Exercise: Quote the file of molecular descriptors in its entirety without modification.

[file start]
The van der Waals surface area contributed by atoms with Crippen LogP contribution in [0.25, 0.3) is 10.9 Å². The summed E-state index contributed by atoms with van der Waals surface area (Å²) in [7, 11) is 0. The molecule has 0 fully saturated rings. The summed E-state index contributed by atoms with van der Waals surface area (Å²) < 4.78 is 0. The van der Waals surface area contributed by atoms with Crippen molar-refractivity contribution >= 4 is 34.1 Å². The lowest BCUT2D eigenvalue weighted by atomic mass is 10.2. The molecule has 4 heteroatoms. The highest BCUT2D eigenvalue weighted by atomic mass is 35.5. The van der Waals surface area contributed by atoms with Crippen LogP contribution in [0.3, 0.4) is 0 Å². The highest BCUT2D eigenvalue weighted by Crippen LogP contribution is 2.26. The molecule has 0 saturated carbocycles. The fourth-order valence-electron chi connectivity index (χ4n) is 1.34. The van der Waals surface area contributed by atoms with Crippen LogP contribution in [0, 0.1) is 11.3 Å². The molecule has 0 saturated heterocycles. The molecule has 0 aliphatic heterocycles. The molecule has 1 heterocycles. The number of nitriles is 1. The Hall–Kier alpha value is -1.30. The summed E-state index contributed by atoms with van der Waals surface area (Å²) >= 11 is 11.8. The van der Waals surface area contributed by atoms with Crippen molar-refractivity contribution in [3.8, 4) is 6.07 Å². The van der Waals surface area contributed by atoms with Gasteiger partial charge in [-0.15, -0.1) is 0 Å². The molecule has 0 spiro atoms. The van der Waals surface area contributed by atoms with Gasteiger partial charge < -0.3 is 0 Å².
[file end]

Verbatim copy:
The van der Waals surface area contributed by atoms with Crippen LogP contribution in [0.25, 0.3) is 10.9 Å². The summed E-state index contributed by atoms with van der Waals surface area (Å²) in [7, 11) is 0. The molecule has 0 fully saturated rings. The summed E-state index contributed by atoms with van der Waals surface area (Å²) < 4.78 is 0. The van der Waals surface area contributed by atoms with Crippen molar-refractivity contribution >= 4 is 34.1 Å². The lowest BCUT2D eigenvalue weighted by atomic mass is 10.2. The molecule has 4 heteroatoms. The highest BCUT2D eigenvalue weighted by atomic mass is 35.5. The van der Waals surface area contributed by atoms with Crippen LogP contribution in [0.3, 0.4) is 0 Å². The highest BCUT2D eigenvalue weighted by Crippen LogP contribution is 2.26. The molecule has 0 saturated carbocycles. The fourth-order valence-electron chi connectivity index (χ4n) is 1.34. The van der Waals surface area contributed by atoms with Crippen LogP contribution in [0, 0.1) is 11.3 Å². The molecule has 0 saturated heterocycles. The molecule has 0 aliphatic heterocycles. The molecule has 1 heterocycles. The number of nitriles is 1. The Hall–Kier alpha value is -1.30. The summed E-state index contributed by atoms with van der Waals surface area (Å²) >= 11 is 11.8. The van der Waals surface area contributed by atoms with Crippen molar-refractivity contribution in [3.8, 4) is 6.07 Å². The van der Waals surface area contributed by atoms with Gasteiger partial charge in [-0.15, -0.1) is 0 Å². The molecule has 0 spiro atoms. The van der Waals surface area contributed by atoms with Gasteiger partial charge < -0.3 is 0 Å².